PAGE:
Floating platforms offer solar energy potential
Ocean buoyancy systems could provide innovative, renewable power solution
Solar panels the size of football pitches floating on the ocean surface could provide an innovative solution to the world's increasing need for clean, renewable energy.
Engineers at the Vienna University of Technology (TU Wien) in Austria have developed a maritime floating energy-producing platform which offers tremendous potential as ocean-based solar power stations.
Heliofloat is an open-bottom, flexible floating structure, a lightweight buoyancy unit that can be used to build platforms up to 100 metres (330 feet) long which can remain firmly in place even during stormy weather and rough sea conditions. The flotation platforms could host either photovoltaic panels or parabolic troughs. The technology enables the solar panels to roll with the sea swells to produce electricity.
The Vienna research team is confident that replacing conventional floats with flexible, open-bottomed cylinders means the platform can cope with heavy sea conditions - potentially providing offshore production companies with a solar solution to help meet ever-growing global energy needs. The technology developers are now in talks with potential collaborative partners and investors to develop the solar platform concept on a large scale.
"The key to this is that Heliofloat is supported by open flotation devices," says Professor Markus Haider from the Institute for Energy Systems and Thermodynamics. "Were a platform to be simply mounted onto air-filled, closed containers, the design of the construction would have to be inefficiently heavy and robust in order to be able to withstand heavy seas."
The Heliofloat buoyancy units are similar to downward-facing barrels and made from a soft, flexible material that floats on water. Air is contained in the upper section which enables the barrels to float. The air column over the water acts as a shock absorber and the flexible side walls of the 'barrels' absorb only small, horizontal forces.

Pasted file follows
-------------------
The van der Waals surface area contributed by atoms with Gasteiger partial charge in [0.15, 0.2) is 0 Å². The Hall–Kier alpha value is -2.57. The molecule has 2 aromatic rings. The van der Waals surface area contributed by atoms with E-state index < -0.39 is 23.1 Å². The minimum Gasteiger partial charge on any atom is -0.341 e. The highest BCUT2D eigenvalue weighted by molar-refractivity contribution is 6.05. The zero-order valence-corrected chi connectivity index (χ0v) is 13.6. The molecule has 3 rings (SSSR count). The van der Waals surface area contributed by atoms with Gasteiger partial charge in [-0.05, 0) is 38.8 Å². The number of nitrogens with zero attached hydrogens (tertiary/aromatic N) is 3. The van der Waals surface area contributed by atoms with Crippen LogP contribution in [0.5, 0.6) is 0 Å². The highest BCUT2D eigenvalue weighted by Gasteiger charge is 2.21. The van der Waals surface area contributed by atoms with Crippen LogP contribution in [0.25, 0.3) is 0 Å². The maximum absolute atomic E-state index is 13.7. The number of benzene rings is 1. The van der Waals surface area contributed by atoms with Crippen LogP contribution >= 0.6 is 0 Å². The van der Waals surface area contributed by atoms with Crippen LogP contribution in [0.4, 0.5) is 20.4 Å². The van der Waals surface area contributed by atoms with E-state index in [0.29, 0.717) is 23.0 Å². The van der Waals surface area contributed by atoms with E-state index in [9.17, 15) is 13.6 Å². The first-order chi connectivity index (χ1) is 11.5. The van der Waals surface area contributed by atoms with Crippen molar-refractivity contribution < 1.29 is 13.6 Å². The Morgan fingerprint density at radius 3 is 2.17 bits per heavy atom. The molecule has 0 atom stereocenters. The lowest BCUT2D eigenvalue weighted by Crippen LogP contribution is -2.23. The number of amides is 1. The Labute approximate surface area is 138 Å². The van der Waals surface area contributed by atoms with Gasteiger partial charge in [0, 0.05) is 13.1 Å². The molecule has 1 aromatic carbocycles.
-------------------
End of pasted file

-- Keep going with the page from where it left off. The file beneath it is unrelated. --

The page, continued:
The floating solar energy platform is supported by these downward-facing open air tanks positioned below a large, even floor space. Waves rise and fall under the Heliofloat without any significant impact on the platform itself, enabling the lightweight construction to float steadily just above the ocean surface.
Designers say closed or rigid air cushions could not be used with the platform construction because they would absorb wave energy to a much greater extent which would cause the platform to sway violently and break.
Currently, engineers at TU Wien have developed concepts to harness solar power using photovoltaic panels and parabolically-shaped mirrored troughs although this is just the start and further applications and potential ocean-based uses are being considered.
"Heliofloat platforms offer new possibilities for desalination plants and biomass extraction processes for salt water," says Dr Roland Eisl, a TU alumnus and director of the start-up Heliofloat company. "In hot countries Heliofloat platforms could be used to protect lakes against drying up." The floating platforms could also have a useful role in aquafarming applications - and there is the suggestion that, one day, even homes could be built on them too.
A prototype floating model measuring one square metre was unveiled last week at the Hannover Messe trade fair in Germany which focused on sustainable energy innovations and emerging integrated energy system solutions.